Sustainability In The News: Trends in ESG
A hopeful message on the future of sustainable investing
“The incoming administration campaigned as pro-coal, climate change skeptics. But against these political headwinds, we see more powerful economic forces at work. The underlying drivers advancing many environmental technologies are increasingly beyond most regulatory intervention. And consumers are progressively seeking more sustainable products and services.”
Quantifiable changes on the horizon include:
- The US EIA estimates LED lighting will achieve 80% market penetration by 2040. This will decrease the amount of energy Americans use from lighting by half.
- By 2025, estimates project that one in 5 new vehicles will be either fully or partially electric.
New mathematical analysis is showing that ESG companies show lower volatility in their stock performances when compared to their peers in the same industry. It could break with the well-known financial concept that less risk means lower returns.
MSCI’s Key 2017 Trends in Environmental, Social, Governance: MSCI wants investors to think big because analyzing short-term policy shifts will not account for a long-term outlook.
Among these trends?
- Owning the long game: In 2017, some of the world’s largest investors may differentiate themselves by gearing toward the long view as globalization and technological advancements have strained social cohesion and fanned populist sentiment.
- The Shift from Regulatory to Physical Risk: Focus on policy uncertainty around climate change in the wake of the U.S. election is misplaced. In 2017, we believe investors will turn their attention to mitigating exposure to the physical risks from global warming, especially as water is becoming scarcer in regions from the Middle East to the U.S.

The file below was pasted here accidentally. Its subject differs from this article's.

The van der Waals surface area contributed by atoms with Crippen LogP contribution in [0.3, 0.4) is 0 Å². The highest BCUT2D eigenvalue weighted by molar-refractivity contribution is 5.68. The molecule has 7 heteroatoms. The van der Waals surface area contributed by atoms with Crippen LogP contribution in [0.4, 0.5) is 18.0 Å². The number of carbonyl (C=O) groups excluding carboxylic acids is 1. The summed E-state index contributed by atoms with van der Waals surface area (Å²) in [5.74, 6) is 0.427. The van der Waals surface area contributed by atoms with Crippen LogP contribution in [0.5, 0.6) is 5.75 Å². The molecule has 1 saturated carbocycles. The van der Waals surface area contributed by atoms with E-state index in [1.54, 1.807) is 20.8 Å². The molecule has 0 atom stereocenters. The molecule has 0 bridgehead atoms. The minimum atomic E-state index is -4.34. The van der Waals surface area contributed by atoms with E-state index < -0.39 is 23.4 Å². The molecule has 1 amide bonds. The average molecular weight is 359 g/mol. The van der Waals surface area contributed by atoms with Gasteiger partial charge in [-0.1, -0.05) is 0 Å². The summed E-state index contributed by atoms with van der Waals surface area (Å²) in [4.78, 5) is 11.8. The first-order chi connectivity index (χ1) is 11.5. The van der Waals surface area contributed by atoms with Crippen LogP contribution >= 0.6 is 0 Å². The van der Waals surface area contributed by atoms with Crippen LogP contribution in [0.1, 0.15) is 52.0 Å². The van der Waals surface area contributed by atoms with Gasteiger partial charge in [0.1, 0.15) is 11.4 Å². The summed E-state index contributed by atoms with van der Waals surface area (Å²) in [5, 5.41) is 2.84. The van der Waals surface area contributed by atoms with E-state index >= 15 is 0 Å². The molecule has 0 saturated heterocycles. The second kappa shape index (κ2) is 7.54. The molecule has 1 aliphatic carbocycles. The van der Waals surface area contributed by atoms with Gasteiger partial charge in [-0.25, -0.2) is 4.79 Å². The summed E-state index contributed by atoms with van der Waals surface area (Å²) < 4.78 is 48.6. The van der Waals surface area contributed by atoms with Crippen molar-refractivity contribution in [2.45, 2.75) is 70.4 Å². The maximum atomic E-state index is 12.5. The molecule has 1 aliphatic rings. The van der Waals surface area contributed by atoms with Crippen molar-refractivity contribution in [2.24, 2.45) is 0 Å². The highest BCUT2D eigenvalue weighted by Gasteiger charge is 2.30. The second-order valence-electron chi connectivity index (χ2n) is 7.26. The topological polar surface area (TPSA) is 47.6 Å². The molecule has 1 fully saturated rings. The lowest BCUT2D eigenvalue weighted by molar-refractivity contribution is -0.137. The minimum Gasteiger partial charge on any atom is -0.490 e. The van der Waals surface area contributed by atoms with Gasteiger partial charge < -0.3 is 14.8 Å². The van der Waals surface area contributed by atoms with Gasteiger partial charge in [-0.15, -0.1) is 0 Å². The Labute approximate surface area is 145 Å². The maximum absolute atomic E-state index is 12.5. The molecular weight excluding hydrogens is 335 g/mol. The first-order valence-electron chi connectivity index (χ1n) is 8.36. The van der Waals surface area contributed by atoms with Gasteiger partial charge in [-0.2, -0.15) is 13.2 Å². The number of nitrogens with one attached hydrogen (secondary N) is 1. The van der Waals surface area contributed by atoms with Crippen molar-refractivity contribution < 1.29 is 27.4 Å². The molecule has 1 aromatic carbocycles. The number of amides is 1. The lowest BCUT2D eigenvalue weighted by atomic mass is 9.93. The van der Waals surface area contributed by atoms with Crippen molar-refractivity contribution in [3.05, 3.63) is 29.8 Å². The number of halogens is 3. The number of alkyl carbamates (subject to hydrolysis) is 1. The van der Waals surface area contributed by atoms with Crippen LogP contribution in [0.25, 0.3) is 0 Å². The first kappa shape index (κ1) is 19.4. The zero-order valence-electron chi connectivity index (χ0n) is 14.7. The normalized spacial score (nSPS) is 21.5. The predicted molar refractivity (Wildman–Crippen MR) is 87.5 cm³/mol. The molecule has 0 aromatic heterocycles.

Continue supporting the move to a low-carbon economy, said a letter signed by 530 companies and 100 investors to President Trump and Congress.
“We, the undersigned members in the business and investor community of the United States, re-affirm our deep commitment to addressing climate change through the implementation of the historic Paris Climate Agreement. We want the US economy to be energy efficient and powered by low-carbon energy. Cost-effective and innovative solutions can help us achieve these objectives. Failure to build a low-carbon economy puts American prosperity at risk. But the right action now will create jobs and boost US competitiveness. We pledge to do our part, in our own operations and beyond, to realize the Paris Agreement’s commitment of a global economy that limits global temperature rise to well below 2 degrees Celsius.”
- Among the 530 companies? eBay, IKEA, Timberland, Tesla, Ben & Jerry’s, and General Mills
- Among the 100 investors? New York State Common Retirement Fund, the California State Teachers Retirement System, and Trillium Asset Management
“A Clean Energy Future is needed for the success of our students.” Higher education professionals also wrote a letter to President Trump and his administration—among their first points is the need to remain in the Paris Agreement. If you agree, text Paris Agreement to 52886 to tell your legislators.